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Wines to go with comfort food

12 Jul 2011

Wines to go with comfort food

From IOL Lifestyle Online

Winter has us firmly in her bitter-sweet embrace, so now’s the time to shun austere, crisp whites in favour of more full-bodied wines. Since most people tend to prefer a glass of red at this time, I’m looking at a few reds that pair with comfort foods, and consider some alternatives that are still appropriate for our cooler nights.

Muratie is the country’s original producer of pinot noir and its delicious port is a fireside staple. Yet the estate also produces a fine Bordeaux-style wine, the Ansela van de Caab, a blend of cabernet sauvignon, merlot and cab franc. The 2007 (an all-round good year) received top scores in Wine Enthusiast in March. With red cherry, plum and raspberry aromas, the wine has a concentrated palate with intense fruit and spice. It retails for R160.

Another Bordeaux-styled wine that is for serious enjoyment is Idiom’s 2006 blend, which has raked in awards from Decanter and Wine-of-the-Month Club.

The estate, owned by the Bottega family, also produces a tomato pasta-friendly sangiovese, a spare-rib-loving zinfandel, a Cape blend (which won double Gold at the Michelangelo’s) and a viognier, which works with aromatic curries.

The Bordeaux blend 2006 boasts cassis, marzipan, dark fruits and a smooth finish. Marketing director Roberto Bottega explains: “The Decanter Trophy-winning 2006, a blend of 43 percent cabernet sauvignon, 31 percent merlot and 25 percent cab franc, is perhaps a bit fresher and better balanced than the previous vintages. I think the higher cabernet franc percentage is doing the trick.”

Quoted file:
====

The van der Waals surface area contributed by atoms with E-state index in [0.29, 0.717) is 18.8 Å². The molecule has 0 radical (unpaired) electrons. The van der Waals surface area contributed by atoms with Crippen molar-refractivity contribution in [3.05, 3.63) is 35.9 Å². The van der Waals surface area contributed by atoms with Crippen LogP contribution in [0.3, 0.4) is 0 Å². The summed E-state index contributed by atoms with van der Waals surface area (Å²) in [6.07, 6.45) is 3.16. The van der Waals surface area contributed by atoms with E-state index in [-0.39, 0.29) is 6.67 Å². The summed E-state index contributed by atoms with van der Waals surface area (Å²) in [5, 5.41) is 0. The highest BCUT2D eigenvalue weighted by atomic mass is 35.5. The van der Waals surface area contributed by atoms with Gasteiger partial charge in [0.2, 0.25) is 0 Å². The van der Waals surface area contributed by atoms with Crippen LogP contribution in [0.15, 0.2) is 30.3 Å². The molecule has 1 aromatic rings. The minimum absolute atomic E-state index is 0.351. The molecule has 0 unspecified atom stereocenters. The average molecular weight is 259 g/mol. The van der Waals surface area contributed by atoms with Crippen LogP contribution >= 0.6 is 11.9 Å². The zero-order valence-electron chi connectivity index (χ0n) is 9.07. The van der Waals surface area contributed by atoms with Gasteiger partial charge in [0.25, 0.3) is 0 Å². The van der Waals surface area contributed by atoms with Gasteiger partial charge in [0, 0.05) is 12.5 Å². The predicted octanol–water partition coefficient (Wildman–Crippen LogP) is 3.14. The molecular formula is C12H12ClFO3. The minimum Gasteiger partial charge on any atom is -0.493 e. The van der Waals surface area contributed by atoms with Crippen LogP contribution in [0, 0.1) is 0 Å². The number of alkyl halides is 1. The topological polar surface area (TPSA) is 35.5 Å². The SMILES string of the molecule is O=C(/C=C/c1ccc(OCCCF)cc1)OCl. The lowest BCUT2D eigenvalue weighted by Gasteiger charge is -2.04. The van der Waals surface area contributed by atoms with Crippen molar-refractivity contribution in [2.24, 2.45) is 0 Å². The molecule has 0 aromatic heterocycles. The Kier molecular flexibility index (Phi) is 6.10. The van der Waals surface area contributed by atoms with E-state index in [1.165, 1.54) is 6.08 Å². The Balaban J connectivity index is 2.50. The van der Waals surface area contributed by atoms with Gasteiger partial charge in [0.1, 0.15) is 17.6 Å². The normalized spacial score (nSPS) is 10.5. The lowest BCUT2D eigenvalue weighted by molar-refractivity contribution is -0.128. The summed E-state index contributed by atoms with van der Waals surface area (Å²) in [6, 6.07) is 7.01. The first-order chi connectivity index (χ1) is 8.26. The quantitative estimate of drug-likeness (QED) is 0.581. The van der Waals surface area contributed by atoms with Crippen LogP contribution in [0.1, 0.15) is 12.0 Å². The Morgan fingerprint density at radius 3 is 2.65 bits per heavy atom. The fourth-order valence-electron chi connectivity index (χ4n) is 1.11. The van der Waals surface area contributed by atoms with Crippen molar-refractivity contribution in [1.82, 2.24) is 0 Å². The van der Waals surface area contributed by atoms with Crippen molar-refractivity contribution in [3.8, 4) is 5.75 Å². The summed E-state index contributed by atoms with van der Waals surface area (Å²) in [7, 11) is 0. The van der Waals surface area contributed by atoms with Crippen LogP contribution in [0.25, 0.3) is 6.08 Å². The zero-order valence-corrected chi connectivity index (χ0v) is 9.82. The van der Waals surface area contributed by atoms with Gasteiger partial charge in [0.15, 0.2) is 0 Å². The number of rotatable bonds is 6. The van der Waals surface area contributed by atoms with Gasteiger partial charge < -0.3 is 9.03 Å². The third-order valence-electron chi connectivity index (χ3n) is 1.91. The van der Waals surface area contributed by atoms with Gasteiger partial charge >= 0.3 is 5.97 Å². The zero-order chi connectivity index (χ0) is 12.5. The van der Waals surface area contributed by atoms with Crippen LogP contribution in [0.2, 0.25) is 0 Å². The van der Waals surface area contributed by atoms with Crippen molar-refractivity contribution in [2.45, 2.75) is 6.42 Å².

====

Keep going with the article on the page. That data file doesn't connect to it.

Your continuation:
It certainly is. Sells for R180 ex-cellar.

Hartenberg, another Stellenbosch estate, is one of the country’s oldest shiraz producers. It is renowned for its consistently good wines, no doubt owing to the fact that the estate holds back its wines to mature for four years before release. The 2007 is well structured, with subtle tannins, rich spice and mulberries. Sells for about R130 ex-cellar.

It’s never too cold for a glass of chenin and one in particular deserves a mention. Waterkloof recently won the Regional Trophy for Best South African White Single Varietal over £10 (R108) and a Gold at the Decanter World Wine Awards with two wines in the estate’s Circumstance range.

The first was for the limited-release 2009 old bush vine chenin blanc and the gold for the 2008 syrah.

Winemaker Werner Engelbrecht attributes his success to terroir: “The distinctive character of each of our classic wines is defined in part by the unique symphony of fortuitous circumstances including soil, aspect and altitude, which all play a vital role in the making of a world-class wine – hence the name Circumstance.” It sells for R90 a bottle.

Lastly, for those who equate tequila to paint-stripper, premium producer Patrón (renowned for its coffee tequila) has released Silver tequila, an unwooded variety that is light, fresh and elegant. It’s best served chilled. Expect to cough up R399. - The Star


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